I apologize yet again for the break in blogging though this one was prompted not by boredom but by a change of coordinates.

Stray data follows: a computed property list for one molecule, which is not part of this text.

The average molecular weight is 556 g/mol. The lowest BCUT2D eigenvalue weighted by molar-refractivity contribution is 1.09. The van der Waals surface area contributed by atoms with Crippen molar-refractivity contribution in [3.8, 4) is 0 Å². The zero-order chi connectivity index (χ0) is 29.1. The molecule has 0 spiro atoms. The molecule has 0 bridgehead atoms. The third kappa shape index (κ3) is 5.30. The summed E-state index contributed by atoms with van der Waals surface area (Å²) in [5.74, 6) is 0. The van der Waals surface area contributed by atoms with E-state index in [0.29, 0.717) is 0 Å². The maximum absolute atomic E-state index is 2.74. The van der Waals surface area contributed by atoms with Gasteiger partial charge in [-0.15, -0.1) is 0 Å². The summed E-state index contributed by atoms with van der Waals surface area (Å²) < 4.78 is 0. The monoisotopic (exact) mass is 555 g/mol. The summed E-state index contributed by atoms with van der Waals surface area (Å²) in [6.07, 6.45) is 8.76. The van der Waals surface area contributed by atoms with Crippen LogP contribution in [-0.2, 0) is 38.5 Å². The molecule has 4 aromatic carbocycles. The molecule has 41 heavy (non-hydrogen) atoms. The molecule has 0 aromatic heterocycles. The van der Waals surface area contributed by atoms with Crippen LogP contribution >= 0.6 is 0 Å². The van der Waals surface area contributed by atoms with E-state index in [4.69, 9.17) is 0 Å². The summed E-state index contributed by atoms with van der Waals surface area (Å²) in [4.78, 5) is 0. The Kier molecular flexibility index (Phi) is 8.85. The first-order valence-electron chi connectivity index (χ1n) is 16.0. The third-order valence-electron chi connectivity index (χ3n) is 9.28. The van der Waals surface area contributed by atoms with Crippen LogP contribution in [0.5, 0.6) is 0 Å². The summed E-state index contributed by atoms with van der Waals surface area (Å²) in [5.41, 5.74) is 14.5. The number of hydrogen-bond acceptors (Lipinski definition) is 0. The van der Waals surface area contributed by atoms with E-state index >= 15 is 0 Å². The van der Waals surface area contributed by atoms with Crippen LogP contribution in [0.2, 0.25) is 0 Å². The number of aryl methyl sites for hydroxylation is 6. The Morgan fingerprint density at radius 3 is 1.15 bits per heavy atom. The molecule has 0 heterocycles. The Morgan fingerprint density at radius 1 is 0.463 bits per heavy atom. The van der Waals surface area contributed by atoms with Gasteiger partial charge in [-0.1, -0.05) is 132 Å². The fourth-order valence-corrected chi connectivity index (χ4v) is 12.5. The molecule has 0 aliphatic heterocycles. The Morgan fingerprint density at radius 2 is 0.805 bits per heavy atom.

For the past two years, home and work has been in one of two small towns in central PA - State College and Bellefonte, now work takes me and home to the metro west area of greater Boston. I was in this area a couple of weeks ago to fix up the various things that are an integral part of mundane life in America and to my chagrin I found myself in a typical strip mall town except that this strip mall extended for about 15 miles along just one long car packed road. This made me think of all the wonderful things that I was leaving behind - the beautiful, serene valley in the Appalachian in which State College is situated, its narrow mountain roads that wind in and out of forests that inspire me to test the traction control on my car every single time, the numerous lakes and creeks along which many a mile I have hiked. But a significant bump in the work department calls for such sacrifices don't they? That is what I have been telling myself.